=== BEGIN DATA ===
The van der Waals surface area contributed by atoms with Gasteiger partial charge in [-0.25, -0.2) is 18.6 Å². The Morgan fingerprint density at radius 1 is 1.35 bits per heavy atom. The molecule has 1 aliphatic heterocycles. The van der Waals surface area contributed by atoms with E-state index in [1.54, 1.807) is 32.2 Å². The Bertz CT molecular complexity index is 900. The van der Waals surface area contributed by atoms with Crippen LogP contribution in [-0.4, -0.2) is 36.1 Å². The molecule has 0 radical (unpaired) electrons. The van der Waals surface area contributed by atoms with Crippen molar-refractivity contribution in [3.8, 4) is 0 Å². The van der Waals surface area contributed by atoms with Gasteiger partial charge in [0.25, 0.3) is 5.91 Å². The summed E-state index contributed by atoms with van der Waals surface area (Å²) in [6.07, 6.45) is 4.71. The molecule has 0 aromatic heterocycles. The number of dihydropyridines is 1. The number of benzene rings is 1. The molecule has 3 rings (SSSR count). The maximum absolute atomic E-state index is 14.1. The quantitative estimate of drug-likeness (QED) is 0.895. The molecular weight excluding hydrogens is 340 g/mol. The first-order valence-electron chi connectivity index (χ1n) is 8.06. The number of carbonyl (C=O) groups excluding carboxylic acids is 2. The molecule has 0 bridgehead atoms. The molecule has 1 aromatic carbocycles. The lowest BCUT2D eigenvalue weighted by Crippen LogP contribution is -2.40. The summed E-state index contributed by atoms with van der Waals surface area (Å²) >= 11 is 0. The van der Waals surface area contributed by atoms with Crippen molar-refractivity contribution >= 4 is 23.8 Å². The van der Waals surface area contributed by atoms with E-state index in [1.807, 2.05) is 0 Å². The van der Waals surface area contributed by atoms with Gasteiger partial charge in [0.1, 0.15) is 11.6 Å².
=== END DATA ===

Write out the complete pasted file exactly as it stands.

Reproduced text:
The van der Waals surface area contributed by atoms with Gasteiger partial charge in [-0.25, -0.2) is 18.6 Å². The Morgan fingerprint density at radius 1 is 1.35 bits per heavy atom. The molecule has 1 aliphatic heterocycles. The van der Waals surface area contributed by atoms with E-state index in [1.54, 1.807) is 32.2 Å². The Bertz CT molecular complexity index is 900. The van der Waals surface area contributed by atoms with Crippen LogP contribution in [-0.4, -0.2) is 36.1 Å². The molecule has 0 radical (unpaired) electrons. The van der Waals surface area contributed by atoms with Crippen molar-refractivity contribution in [3.8, 4) is 0 Å². The van der Waals surface area contributed by atoms with Gasteiger partial charge in [0.25, 0.3) is 5.91 Å². The summed E-state index contributed by atoms with van der Waals surface area (Å²) in [6.07, 6.45) is 4.71. The molecule has 0 aromatic heterocycles. The number of dihydropyridines is 1. The number of benzene rings is 1. The molecule has 3 rings (SSSR count). The maximum absolute atomic E-state index is 14.1. The quantitative estimate of drug-likeness (QED) is 0.895. The molecular weight excluding hydrogens is 340 g/mol. The first-order valence-electron chi connectivity index (χ1n) is 8.06. The number of carbonyl (C=O) groups excluding carboxylic acids is 2. The molecule has 0 bridgehead atoms. The molecule has 1 aromatic carbocycles. The lowest BCUT2D eigenvalue weighted by Crippen LogP contribution is -2.40. The summed E-state index contributed by atoms with van der Waals surface area (Å²) >= 11 is 0. The van der Waals surface area contributed by atoms with Crippen molar-refractivity contribution >= 4 is 23.8 Å². The van der Waals surface area contributed by atoms with E-state index in [1.807, 2.05) is 0 Å². The van der Waals surface area contributed by atoms with Gasteiger partial charge in [0.1, 0.15) is 11.6 Å².